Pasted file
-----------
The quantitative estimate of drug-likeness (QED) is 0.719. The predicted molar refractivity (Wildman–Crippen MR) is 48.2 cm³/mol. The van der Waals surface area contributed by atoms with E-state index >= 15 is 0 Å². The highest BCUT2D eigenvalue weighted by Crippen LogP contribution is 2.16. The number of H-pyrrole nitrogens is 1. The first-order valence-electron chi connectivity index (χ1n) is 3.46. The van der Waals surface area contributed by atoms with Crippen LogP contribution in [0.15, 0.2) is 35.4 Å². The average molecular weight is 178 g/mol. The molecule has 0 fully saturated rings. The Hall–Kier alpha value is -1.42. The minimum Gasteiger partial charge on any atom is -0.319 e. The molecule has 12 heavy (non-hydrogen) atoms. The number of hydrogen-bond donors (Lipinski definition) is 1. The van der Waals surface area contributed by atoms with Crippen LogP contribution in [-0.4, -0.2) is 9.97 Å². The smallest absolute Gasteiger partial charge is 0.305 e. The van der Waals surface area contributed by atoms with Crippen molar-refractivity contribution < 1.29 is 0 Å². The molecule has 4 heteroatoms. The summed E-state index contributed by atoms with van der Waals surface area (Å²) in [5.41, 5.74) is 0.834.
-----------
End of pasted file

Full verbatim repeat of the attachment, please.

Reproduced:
The quantitative estimate of drug-likeness (QED) is 0.719. The predicted molar refractivity (Wildman–Crippen MR) is 48.2 cm³/mol. The van der Waals surface area contributed by atoms with E-state index >= 15 is 0 Å². The highest BCUT2D eigenvalue weighted by Crippen LogP contribution is 2.16. The number of H-pyrrole nitrogens is 1. The first-order valence-electron chi connectivity index (χ1n) is 3.46. The van der Waals surface area contributed by atoms with Crippen LogP contribution in [0.15, 0.2) is 35.4 Å². The average molecular weight is 178 g/mol. The molecule has 0 fully saturated rings. The Hall–Kier alpha value is -1.42. The minimum Gasteiger partial charge on any atom is -0.319 e. The molecule has 12 heavy (non-hydrogen) atoms. The number of hydrogen-bond donors (Lipinski definition) is 1. The van der Waals surface area contributed by atoms with Crippen LogP contribution in [-0.4, -0.2) is 9.97 Å². The smallest absolute Gasteiger partial charge is 0.305 e. The van der Waals surface area contributed by atoms with Crippen molar-refractivity contribution < 1.29 is 0 Å². The molecule has 4 heteroatoms. The summed E-state index contributed by atoms with van der Waals surface area (Å²) in [5.41, 5.74) is 0.834.